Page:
Themes in Literature: Border Crossings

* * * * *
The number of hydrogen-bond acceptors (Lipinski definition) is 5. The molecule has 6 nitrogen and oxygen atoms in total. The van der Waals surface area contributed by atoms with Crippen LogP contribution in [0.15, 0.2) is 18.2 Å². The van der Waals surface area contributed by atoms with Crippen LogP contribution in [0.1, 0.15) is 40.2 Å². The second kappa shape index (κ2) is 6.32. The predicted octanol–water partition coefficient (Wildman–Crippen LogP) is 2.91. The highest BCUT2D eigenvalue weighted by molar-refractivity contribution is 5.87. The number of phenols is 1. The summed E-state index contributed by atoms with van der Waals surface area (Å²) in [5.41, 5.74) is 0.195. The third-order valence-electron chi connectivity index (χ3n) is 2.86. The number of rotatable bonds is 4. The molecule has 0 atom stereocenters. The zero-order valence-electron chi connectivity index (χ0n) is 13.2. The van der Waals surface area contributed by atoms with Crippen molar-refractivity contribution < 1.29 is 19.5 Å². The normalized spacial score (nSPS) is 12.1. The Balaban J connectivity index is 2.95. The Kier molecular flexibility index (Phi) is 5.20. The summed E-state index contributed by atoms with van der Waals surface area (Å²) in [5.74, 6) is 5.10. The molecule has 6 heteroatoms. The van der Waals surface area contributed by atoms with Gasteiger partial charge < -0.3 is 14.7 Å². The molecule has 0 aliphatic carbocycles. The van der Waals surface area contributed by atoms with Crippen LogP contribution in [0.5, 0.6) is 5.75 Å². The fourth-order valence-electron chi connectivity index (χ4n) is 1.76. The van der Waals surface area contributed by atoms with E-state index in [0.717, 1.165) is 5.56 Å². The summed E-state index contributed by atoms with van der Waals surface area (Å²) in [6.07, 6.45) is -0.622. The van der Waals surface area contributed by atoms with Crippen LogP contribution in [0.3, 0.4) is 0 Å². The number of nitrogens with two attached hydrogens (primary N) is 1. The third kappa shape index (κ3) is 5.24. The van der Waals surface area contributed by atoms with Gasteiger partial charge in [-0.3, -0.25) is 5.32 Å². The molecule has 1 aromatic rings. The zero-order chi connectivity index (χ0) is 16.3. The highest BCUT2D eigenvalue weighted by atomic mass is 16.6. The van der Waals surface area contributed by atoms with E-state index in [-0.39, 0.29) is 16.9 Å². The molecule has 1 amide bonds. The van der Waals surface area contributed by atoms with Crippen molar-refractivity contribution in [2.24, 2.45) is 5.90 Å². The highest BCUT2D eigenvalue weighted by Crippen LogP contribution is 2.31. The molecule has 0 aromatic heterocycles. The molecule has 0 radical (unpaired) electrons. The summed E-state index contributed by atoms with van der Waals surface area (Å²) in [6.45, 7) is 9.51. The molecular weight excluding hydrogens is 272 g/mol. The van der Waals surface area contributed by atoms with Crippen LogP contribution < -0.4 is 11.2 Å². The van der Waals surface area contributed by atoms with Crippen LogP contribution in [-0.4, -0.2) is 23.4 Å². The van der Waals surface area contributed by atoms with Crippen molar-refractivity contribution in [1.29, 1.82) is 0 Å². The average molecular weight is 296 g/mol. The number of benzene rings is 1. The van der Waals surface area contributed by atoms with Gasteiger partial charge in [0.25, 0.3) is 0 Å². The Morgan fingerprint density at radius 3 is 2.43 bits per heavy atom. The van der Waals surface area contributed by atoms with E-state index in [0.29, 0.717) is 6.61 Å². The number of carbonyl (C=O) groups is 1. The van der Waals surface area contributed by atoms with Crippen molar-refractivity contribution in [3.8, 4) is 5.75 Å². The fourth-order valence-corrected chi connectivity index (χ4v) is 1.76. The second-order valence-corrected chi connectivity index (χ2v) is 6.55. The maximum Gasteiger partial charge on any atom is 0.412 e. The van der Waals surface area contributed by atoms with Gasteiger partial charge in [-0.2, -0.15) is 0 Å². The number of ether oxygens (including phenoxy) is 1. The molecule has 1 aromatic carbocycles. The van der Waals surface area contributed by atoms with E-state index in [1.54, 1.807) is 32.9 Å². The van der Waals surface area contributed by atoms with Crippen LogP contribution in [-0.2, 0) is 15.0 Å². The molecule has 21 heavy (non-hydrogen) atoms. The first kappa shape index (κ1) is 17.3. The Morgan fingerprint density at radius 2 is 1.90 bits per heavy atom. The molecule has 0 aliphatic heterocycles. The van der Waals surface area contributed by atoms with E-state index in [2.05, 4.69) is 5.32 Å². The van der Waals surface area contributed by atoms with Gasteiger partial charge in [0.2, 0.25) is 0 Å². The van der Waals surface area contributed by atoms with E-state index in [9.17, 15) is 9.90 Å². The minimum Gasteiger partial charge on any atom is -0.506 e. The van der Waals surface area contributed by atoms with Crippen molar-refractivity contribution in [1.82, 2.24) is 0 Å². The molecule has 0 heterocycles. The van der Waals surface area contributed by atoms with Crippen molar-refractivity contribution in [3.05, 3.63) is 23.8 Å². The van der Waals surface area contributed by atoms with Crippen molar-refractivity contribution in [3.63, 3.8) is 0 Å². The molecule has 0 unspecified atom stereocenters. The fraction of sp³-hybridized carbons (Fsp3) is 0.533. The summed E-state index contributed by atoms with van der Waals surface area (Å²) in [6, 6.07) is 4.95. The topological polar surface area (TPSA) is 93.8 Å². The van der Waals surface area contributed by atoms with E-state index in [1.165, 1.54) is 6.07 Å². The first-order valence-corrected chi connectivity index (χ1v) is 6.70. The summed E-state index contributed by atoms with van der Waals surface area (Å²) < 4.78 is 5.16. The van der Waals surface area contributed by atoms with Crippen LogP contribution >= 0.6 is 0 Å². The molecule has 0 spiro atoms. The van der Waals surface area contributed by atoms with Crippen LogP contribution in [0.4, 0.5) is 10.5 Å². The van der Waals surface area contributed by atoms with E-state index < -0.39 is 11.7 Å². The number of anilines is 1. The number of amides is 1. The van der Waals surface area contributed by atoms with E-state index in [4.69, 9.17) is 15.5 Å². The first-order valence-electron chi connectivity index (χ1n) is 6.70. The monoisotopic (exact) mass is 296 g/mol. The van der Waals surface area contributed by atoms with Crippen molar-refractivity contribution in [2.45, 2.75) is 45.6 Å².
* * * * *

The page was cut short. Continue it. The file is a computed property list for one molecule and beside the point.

What are the boundaries that divide us? What is it like to cross cultural, gender, racial, ethnic, and lingual boundaries, to become or remain foreign? With whom should we identify? With what place should we identify? This course explores many border crossings captured in the work of African American, Latinx, Native American, Chinese American, and Egyptian American authors. To counterbalance traditional and recent emphasis on male authors, and to further investigate gender borders, all the authors explored in this class are women authors. Certain texts explicitly address gender borders, such as Sandra Cisneros’s The House on Mango Street (1984) and Maxine Hong Kingston’s The Woman Warrior: Memoirs of a Girlhood Among Ghosts (1976). Other texts speak to the ages and enduring issue of cultural boundaries and reach back into the 19th century, such as Mexican American author Maria Ruiz de Burton’s Who Would Have Thought It? (1872) and Harriet Beecher Stowe’s Uncle Tom’s Cabin (1852). We are witnesses to the extreme politics of place and identity that our current political climate has generated. We are readers of ever new exclusions and ever widening gaps between one people and another. If we are inside, we must imagine what it is to be outside. If we are outside, we must imagine what it would be like to be inside. Furthermore, we must question the distinction of inside/outside. In this course, we will read texts that explore physical borders that divide countries and regions, and immaterial borders, such as culture, that divide peoples.